Physical activity should be a part of everyday life for every elderly. It helps to improve strength and balance, reduce the risk of coronary diseases, increases mobility, controls joint swelling, maintains healthy bones, muscles and joints and above all, it helps you live independently for longer.

But, exercise for the elderly is not an easy feat. All our staff and residents in our cares homes in Leicester love to work out! Workouts should be carefully considered. Most seniors might require help to get to the gym and back home which might keep them from working out. But, you don’t need a gym to exercise.

There are plenty of exercises you can do at home using basic items around the house. You don’t even need to buy any gym equipment. Here are five of them that you can get started on right now!

  1. Walking in place

Walking is an excellent way to keep your lungs and heart-healthy. It builds strength in the legs and lower body. You might not have enough space to walk around the house but you can walk in place. It’s just as effective and you don’t have to worry about getting back home when you get tired.

  • Wear a pair of sturdy shoes then find an uncarpeted area of your home. Stand up straight and tighten your abs.
  • Step in place, lower each foot to floor toe first, then roll back through to the heel. As you walk, let your arms swing naturally and make sure you breathe in and out through your nose.
  • Keep walking for as long as comfortably possible. Even if it’s just a few minutes. When you get tired take a seat and prepare for another stint.
  • Over time, and as you build stamina, try lifting your knees higher. You can also pump your arms as you march to increase vigour and make the walk more challenging.
  1. One foot stand

The one-foot stand improves balance and strengthens lower body muscles. It’s a simple and effective home exercise that will also help to strengthen your core.

  • Stand behind a sturdy chair (without wheels) hold lightly onto the back of the chair trying to transfer the least possible weight to the chair.
  • Lift your right foot and count to ten. Try to avoid leaning to the left and also not to transfer weight to the chair.
  • Put your right foot back on the floor and repeat the same process with the left foot.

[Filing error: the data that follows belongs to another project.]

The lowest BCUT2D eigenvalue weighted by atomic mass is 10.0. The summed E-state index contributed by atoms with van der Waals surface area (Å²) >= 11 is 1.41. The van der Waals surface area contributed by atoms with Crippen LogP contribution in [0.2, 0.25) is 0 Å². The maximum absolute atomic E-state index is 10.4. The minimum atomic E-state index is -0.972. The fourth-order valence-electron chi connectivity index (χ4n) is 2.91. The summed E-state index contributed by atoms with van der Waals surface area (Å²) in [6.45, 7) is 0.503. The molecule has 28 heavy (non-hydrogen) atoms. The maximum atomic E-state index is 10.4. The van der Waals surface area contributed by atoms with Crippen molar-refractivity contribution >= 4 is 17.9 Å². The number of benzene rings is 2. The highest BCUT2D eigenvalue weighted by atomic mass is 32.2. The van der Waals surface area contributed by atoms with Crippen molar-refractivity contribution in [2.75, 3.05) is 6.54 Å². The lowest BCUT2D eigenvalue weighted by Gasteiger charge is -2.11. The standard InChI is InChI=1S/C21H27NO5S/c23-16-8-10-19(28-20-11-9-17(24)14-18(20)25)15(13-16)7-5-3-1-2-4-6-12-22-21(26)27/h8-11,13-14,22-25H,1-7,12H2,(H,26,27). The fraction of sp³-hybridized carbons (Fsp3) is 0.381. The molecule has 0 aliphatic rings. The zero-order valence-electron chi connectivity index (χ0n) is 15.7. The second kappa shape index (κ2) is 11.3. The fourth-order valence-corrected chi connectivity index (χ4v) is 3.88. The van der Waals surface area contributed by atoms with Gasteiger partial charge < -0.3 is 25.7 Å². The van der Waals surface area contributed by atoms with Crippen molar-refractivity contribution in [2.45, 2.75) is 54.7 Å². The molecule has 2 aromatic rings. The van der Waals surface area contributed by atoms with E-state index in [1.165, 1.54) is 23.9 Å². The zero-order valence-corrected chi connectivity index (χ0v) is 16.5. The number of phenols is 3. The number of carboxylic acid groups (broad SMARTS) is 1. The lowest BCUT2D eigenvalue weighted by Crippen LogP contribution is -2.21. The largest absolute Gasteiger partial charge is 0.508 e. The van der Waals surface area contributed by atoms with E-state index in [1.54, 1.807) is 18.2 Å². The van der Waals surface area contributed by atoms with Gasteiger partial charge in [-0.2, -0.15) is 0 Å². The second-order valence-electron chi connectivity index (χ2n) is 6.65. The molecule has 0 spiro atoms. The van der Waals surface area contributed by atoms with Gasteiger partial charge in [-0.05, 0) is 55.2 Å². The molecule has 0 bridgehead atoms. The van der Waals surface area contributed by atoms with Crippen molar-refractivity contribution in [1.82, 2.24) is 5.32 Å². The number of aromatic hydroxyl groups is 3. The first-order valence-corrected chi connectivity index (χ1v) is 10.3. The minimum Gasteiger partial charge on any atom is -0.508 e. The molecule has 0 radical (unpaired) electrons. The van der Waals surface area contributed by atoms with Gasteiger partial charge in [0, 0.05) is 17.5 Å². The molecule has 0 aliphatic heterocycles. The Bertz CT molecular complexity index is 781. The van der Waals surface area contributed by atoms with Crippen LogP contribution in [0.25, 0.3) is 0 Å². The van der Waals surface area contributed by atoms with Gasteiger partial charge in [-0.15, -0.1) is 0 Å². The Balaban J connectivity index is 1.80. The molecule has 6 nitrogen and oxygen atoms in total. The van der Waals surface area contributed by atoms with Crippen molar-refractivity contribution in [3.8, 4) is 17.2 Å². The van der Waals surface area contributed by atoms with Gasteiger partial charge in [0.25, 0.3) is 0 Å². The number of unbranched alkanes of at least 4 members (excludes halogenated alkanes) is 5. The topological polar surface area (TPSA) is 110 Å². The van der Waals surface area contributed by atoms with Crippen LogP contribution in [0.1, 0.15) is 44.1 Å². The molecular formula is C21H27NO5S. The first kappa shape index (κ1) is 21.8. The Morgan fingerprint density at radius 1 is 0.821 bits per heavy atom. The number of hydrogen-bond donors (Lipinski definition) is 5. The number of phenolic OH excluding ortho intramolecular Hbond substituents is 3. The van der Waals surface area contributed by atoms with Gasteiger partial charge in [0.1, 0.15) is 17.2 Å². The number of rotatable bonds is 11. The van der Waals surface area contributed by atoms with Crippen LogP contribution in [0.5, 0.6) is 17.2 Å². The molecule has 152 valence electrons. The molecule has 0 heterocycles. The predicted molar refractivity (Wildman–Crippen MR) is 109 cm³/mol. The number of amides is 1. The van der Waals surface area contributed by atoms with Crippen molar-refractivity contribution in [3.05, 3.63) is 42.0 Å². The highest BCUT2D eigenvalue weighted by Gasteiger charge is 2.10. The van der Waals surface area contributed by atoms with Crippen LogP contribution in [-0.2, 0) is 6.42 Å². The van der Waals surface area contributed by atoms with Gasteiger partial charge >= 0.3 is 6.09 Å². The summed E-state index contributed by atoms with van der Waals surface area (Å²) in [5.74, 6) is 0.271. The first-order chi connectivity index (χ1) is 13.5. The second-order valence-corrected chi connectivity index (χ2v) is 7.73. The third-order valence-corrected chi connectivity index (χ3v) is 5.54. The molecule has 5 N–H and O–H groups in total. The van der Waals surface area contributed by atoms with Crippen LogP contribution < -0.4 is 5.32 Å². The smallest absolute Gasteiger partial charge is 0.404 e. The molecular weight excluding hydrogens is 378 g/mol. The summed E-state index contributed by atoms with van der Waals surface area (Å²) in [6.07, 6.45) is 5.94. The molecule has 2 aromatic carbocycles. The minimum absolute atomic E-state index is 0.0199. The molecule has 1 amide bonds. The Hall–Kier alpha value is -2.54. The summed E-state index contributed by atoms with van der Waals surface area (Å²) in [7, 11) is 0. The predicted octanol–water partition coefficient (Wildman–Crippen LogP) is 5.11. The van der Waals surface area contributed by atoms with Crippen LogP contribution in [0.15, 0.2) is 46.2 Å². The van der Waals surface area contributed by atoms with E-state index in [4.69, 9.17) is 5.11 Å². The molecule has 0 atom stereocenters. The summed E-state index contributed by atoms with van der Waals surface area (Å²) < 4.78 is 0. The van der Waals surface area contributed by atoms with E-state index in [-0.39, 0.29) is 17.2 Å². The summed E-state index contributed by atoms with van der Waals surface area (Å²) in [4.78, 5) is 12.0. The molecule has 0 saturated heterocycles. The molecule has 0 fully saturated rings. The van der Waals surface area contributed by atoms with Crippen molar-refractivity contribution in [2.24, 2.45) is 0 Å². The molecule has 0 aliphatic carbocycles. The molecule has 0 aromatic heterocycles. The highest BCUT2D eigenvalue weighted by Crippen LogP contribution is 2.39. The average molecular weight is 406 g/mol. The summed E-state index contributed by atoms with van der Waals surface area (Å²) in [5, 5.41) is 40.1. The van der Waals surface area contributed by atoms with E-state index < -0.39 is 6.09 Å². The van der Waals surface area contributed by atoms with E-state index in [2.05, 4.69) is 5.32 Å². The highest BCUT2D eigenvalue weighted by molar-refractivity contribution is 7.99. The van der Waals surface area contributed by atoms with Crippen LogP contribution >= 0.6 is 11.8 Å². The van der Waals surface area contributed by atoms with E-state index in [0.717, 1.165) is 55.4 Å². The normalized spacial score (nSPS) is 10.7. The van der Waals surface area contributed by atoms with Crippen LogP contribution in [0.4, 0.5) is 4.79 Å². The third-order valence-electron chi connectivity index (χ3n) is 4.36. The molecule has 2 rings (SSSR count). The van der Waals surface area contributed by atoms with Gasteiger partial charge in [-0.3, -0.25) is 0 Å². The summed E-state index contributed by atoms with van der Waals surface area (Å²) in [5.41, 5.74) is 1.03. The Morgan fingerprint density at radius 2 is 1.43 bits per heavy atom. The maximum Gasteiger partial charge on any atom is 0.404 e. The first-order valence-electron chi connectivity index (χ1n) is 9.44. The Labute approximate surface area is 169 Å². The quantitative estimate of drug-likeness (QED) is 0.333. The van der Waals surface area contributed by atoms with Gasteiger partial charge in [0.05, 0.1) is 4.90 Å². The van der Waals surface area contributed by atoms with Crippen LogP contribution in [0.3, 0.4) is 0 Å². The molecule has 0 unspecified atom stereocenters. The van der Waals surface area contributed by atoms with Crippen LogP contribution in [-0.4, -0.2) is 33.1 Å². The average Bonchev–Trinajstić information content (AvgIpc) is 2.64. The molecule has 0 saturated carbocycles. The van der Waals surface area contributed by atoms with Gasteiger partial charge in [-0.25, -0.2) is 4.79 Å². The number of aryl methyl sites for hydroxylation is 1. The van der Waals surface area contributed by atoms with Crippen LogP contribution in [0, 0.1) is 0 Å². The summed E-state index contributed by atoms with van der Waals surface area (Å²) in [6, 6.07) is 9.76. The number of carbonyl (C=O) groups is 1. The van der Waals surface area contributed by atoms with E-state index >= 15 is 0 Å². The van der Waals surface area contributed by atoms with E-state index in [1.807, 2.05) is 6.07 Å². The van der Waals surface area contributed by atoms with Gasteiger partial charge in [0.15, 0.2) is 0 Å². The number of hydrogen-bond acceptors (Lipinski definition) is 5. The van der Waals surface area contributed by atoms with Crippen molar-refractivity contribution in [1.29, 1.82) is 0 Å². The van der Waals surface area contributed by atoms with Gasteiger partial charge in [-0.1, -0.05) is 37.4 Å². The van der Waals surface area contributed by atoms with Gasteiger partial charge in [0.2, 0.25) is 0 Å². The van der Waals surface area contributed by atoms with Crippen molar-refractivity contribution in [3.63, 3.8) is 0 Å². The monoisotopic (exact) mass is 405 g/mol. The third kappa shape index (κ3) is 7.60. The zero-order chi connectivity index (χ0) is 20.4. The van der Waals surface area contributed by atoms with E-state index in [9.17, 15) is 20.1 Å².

• Do this every day and increase the time you balance on each foot until you can comfortably hold the pose for 30 seconds on both sides.

You can then try to balance without holding on to the chair, and lifting your knees higher, or raising the opposite arm when you raise one foot.

  1. Chair sits

For elderlies that still have plenty of strength and vigour, chair sits are a variation of squats. They will strengthen your quadriceps, gluteal and core muscles.

All you need for this exercise is a sturdy chair. Sit in an upright position with both feet flat on the floor and at hip-distance apart. Your knees should be pointing straight forward. Place your hands on your thighs and stand up. Repeat several times and keep adding the repetitions as your strength improves.

  1. Wall push-ups

Wall push-ups are an effective exercise for upper body strength. There are numerous ways to do them depending on your body strength.

The easiest way is to kneel on a cushion a few inches from the wall. Place your palms on the wall and slowly bring your chest towards the wall then back to the standing position. For the more difficult version, you can do the push-ups standing.

  1. Stretching

Most people don’t consider stretching is not considered an exercise. But it is. It improves cardiovascular health and muscles and helps you function better by increasing flow to the muscle. You should aim to have about 30 minutes of stretching every day to maximise the benefits of your exercise.

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